4. State v. Hicks, 221 S.W.3d 497, 503-05 (Mo. App. W.D. 2007); State v. Mattic, 84 S.W.3d 161, 166 (Mo. App W.D. 2002) (directing that counsel’s “bare statement” to the trial court was unavailing, and that “ ‘a very strong showing is required to prove abuse of ․ discretion; the party requesting continuance [in light of the State’s request to amend information] must show prejudice.’ ”) (quoting State v. Chambers, 891 S.W.2d 93, 100-01 (Mo. banc 1994)); State v. McDowell, 832 S.W.2d 333, 335 (Mo. App. E.D. 1992) (defendant’s failure to challenge information renders subsequent challenges to the information moot); Cooksey v. Delo, 94 F.3d 1214, 1218 (8th Cir. 1996) (recognizing and applying Missouri law that defendant bears the burden of demonstrating sufficient grounds for denial of subsequent or amended information), Cf., State v. Middleton, 998 S.W.2d 520, 526 (Mo. banc 1999) (“the State could [amend information] as of right, Rule 23.08[.]”) (emphasis in original). We observe contrary dicta from the Western District of this Court: “To take advantage of Rule 23.08, the State must demonstrate both of the Rule’s conjunctive requirements. It follows that Rule 23.08 is violated if either of the Rule’s conjunctive obligations is not satisfied.” State v. Nelson, 505 S.W.3d 437, 442 n.4 (Mo. App. W.D. 2016) (emphasis added). In support of this dicta, Nelson relies on State v. Thompson, 392 S.W.2d 617 (Mo. 1965). We agree with Nelson insofar as Thompson’s treatment of Rule 23.08 as conjunctive (i.e., that an amendment must (1) contain no additional or different offense, and (2) not prejudice defendant’s substantial rights). However, we discern no treatment in Thompson to the effect that the State bears this subjunctive burden. No other case relies on Thompson for Nelson’s premise, and no case has relied on Nelson for its dicta. As a matter of practice, we do not discern how the State would demonstrate the absence of a lost-alibi defense (at the time of pre-verdict amendment) by substantial evidence, and therefore decline to follow Nelson.
5. Tucker v. State, 468 S.W.3d 468, 474 (Mo. App. E.D. 2015); see McArthur v. State, 428 S.W.3d 774, 780 (Mo. App. E.D. 2014).
6. See State v. Campbell, 122 S.W.3d 736, 742 (Mo. App. S.D. 2004).
7. See State v. Hooper, 552 S.W.3d 123, 130 (Mo. App. S.D. 2018) (“Neither the trial court below, nor this Court on review, are authorized to consider defense counsel’s unsworn representations[.]”). When our Supreme Court reversed on relevant grounds in Seeler, 316 S.W.3d 920, the Court perfunctorily noted what Seeler “says his defense strategy” was, but directs its analysis at the record: (1) the evidence adduced by defense counsel in questioning witnesses; (2) on-the-record argument regarding his motion for dismiss; and (3) the documents submitted by defense counsel at trial, as relevant to the development of an underlying strategy. Id. at 926-27. In other words, defense strategy is not evinced directly (i.e., by defense counsel’s unsworn representations what his strategy is, would, or could have been), but rather by defense counsel’s development of the case on the record. Also see, State v. Folson, 197 S.W.3d 658, 661-62 (Mo. App. W.D. 2006).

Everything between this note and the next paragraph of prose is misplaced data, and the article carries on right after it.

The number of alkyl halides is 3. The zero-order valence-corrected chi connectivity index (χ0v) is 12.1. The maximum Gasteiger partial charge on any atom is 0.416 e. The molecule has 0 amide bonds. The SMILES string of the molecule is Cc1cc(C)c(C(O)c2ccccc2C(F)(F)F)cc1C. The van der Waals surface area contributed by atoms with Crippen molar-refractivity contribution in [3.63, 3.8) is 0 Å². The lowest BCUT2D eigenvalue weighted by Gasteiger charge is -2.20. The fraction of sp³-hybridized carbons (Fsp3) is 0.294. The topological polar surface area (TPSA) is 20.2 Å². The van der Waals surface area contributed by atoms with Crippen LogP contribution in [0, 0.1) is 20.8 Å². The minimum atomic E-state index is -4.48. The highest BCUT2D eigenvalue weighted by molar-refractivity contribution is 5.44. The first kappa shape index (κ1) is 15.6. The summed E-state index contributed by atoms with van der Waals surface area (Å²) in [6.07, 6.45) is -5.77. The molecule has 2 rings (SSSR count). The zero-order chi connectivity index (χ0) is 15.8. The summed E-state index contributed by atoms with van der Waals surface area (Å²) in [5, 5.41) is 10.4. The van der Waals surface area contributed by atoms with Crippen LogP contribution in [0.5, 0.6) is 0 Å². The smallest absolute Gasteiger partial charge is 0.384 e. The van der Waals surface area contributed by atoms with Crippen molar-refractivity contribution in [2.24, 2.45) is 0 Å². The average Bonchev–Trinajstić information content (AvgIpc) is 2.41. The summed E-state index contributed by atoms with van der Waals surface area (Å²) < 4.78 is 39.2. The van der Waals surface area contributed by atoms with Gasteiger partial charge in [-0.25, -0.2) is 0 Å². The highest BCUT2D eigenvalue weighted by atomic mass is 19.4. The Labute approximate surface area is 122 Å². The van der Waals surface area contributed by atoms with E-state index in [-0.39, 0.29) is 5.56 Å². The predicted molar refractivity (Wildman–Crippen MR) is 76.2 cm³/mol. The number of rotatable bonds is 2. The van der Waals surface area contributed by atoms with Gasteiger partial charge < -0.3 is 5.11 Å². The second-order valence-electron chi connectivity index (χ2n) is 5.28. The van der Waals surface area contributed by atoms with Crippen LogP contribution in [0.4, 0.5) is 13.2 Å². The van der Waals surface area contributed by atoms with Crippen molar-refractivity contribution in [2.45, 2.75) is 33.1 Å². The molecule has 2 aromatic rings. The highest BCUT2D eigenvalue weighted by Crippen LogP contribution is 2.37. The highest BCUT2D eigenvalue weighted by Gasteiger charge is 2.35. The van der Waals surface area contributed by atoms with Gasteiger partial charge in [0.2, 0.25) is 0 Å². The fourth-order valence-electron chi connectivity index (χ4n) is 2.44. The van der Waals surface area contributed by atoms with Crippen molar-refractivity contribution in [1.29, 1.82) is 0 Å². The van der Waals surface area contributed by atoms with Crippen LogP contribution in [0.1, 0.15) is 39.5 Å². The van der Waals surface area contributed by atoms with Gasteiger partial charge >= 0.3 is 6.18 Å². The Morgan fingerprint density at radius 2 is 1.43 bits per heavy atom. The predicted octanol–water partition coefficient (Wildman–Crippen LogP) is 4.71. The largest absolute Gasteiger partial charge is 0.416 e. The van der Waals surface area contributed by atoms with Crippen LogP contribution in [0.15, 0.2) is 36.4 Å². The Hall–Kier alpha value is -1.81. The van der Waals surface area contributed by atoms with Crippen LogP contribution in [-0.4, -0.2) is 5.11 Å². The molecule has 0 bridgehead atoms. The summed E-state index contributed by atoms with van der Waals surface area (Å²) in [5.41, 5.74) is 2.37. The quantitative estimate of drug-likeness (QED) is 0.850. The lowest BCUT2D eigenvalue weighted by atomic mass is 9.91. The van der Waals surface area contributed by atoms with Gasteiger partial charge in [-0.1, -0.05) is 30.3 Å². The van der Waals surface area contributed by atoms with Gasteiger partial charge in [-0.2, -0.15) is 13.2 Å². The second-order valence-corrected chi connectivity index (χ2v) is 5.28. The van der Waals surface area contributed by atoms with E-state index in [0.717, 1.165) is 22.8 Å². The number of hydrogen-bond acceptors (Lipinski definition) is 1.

8. Miller v. State, 558 S.W.3d 15, 21 (Mo. banc 2018) (“A stipulation of counsel, deliberately wrought and given effect, binds not only the client but—as the orderly administration of justice demands—is given credit by the court of review.”) (internal quotation and citation omitted).
9. In seeking to demonstrate prejudice, Lambert directs this Court to State v. Scott, 943 S.W.2d 730 (Mo. App. W.D. 1997) and State v. Rushing, 232 S.W.3d 656 (Mo. App. S.D. 2007). The holding in Scott, as relevant here, dealt with an intentional effort by the prosecutor to withhold evidence to which defendant was entitled, and where “[t]he state’s strategy to surprise was obvious.” 943 S.W.2d at 737. There is no indication in the record, and no allegation that the State intentionally withheld information from Lambert during discovery in the instant matter—as such, Scott is inapplicable. In Rushing, the victim of sex abuse “disclosed new allegations of sexual abuse on a date never previously mentioned[ ]” to the prosecutor “during a witness preparation meeting” before trial. 232 S.W.3d at 658. The trial court in Rushing errantly granted the State’s request for a protective order, which prevented defendant from deposing Victim on the new allegations such as to prepare a defense before trial. Lambert fails to demonstrate that the interests and analytical features concerning discovery violations, as in Rushing, are applicable to the facts of the instant case (dealing with a request to amend information at trial, where defendant’s planned defense is not prejudiced).
WILLIAM W. FRANCIS, JR., J.
GARY W. LYNCH, P.J. – CONCURS NANCY STEFFEN RAHMEYER, J. – CONCURS
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Docket No: No. SD 35389
Decided: November 20, 2019
Court: Missouri Court of Appeals, Southern District,